1. Do you consider the study of dress an important subject? Why?
2. What is meant by a garment being in style? How much attention do you think should be given to style when planning your clothes?
3. What is the purpose of trimming on a garment?
4. What do you understand by a certain idea or design of dress being appropriate?
6. Why are commercial patterns considered more practicable than drafted ones for ordinary home sewing?
7. What measurements should be taken before undertaking to draft a waist pattern?
8. What do you understand by a "foundation" waist pattern? Why is it worth while for every girl to become familiar with the method of making such a pattern?
10. What points must be carefully considered in altering any pattern? Explain.
11. The ability to alter and adapt patterns to individual needs is the real test of ones understanding of the principles of pattern making. Discuss this statement.
13. Name and describe three or four kinds of material suitable for house dresses.
14. Describe the points of a properly designed and well made school dress.
16. Design a silk dress. Draw a sketch showing how it will appear when completed.
17. For what occasions is the lingerie dress appropriate?
19. What kind of materials are suitable for a coat?
20. Write a review of three or four hundred words explaining just how you can apply at home the things learned in your school sewing work.
After having completed the work in Section V of this book you should be able to do a large part of your plain sewing. With the work given in dressmaking in Section VI you should be in a position to make even your more elaborate gowns. When you are capable of making such garments it is very important that you should also be able to use good judgment in selecting appropriate materials and styles for them. A few suggestions are offered to aid you in applying to the problems of dress at home the things which you have learned in your school sewing.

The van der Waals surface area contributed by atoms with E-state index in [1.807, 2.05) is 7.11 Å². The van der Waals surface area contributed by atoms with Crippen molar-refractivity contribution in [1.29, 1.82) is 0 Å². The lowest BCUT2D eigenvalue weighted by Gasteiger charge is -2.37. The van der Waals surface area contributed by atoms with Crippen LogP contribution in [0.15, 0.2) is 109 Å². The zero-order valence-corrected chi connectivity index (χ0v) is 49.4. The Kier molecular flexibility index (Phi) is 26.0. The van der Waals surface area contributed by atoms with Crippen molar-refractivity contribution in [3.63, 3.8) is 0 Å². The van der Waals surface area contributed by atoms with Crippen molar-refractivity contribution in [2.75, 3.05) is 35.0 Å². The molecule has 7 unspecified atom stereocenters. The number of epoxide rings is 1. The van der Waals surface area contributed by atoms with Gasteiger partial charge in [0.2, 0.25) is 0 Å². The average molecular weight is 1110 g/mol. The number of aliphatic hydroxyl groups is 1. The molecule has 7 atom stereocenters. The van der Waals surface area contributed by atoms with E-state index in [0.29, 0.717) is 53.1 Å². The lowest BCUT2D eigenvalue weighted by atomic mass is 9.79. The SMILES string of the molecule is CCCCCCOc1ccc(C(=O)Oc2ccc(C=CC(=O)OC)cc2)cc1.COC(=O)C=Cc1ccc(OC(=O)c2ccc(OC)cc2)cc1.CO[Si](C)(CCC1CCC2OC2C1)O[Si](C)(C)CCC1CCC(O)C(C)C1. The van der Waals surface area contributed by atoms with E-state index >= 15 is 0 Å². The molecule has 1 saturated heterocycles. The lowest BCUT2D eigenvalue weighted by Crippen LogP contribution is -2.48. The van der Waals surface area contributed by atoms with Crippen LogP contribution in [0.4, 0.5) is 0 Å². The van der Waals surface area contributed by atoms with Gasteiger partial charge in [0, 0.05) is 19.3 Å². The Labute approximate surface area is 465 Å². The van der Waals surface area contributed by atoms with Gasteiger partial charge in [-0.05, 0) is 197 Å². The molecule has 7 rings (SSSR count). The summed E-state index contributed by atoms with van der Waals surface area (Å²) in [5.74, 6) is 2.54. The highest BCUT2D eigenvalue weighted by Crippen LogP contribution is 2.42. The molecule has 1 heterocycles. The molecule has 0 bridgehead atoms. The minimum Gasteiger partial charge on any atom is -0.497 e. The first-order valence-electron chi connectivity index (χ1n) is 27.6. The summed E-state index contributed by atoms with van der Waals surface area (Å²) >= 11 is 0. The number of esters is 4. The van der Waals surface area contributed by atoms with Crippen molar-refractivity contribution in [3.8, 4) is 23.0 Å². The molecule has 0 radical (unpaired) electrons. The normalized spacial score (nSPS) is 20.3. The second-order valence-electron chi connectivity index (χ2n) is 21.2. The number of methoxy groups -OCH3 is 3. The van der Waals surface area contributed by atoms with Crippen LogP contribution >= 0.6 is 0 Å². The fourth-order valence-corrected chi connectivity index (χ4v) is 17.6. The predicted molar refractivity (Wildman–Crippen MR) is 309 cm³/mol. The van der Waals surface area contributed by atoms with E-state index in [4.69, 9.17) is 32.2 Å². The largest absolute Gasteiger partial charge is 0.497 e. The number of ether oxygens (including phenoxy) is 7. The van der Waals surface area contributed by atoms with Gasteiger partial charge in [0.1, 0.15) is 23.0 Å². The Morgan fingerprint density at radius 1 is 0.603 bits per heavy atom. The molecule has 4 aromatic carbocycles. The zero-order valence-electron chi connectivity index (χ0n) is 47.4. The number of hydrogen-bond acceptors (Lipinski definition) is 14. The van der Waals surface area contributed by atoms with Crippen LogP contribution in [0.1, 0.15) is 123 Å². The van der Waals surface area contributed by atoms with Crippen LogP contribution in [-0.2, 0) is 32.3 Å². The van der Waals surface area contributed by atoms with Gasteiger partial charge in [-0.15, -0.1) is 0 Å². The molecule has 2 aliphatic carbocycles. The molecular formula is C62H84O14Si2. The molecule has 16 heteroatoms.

One of the first problems to consider in planning ones wardrobe is the amount of money that can be spent on it. Whether you have a liberal allowance, or whether you must practice strict economy, you will be able to spend your money much more profitably if you use thought and care in planning your clothes for each season. A very excellent plan to follow is the keeping of an accurate account of the expense of your clothing. This will enable you to know just the amount you are spending for your clothes and will enable you to see whether you are spending money without getting the best returns for it. As some garments can be made over, or made to do service for two or three years, you should keep an itemized account of your expenses for clothing for three years and take the average expenses for the three years as the average cost for each year's clothing. In this manner you will be able to see whether too large a proportion of the money spent is being used for articles like fancy neckwear or other fads and luxuries of dress; you may wish to reduce the number of some of these items so that you may have more money to spend for your street clothes, or other garments which will give you a better appearance with the same expenditure of money.